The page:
Who sheared the fog from the mountains?
They’re bleating, nearly bald,
huddled together at the horizon.
Or I’m reading too much
into the landscape again. Projecting,
as if playing a recorded image of myself
on the screen of terrain. I am transparent
and quiet. You can’t quite see me
for the trees, my wet eyes gone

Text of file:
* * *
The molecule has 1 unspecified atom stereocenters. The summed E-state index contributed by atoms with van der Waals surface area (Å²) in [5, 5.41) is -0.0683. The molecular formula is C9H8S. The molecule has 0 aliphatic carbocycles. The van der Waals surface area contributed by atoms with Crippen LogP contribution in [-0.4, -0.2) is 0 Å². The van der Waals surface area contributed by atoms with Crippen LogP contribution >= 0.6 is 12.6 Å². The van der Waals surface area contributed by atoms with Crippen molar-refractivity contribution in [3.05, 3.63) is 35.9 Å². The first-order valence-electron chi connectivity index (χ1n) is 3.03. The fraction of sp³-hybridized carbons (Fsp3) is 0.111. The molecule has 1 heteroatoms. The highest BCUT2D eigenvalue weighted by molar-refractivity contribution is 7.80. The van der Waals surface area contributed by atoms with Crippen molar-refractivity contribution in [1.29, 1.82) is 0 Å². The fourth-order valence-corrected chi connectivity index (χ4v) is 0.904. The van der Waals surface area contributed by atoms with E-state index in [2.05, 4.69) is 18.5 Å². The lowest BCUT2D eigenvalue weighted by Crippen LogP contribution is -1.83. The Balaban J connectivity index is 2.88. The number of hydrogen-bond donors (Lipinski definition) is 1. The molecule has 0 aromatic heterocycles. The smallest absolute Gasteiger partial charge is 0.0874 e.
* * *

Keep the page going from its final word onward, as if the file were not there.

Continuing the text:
greener than pines. I don’t belong here
with these poor sheep. My skin,
all forest and manifestation
of the interior. You can see the mountains
through me. That’s how projection works.
Maggie Smith is the author of Good Bones (Tupelo Press, fall 2017), The Well Speaks of Its Own Poison, and Lamp of the Body. Smith has received fellowships from the NEA, the Ohio Arts Council, and the Sustainable Arts Foundation. She lives and writes in Bexley, Ohio.
The Poetry Section is edited by Mark Bibbins.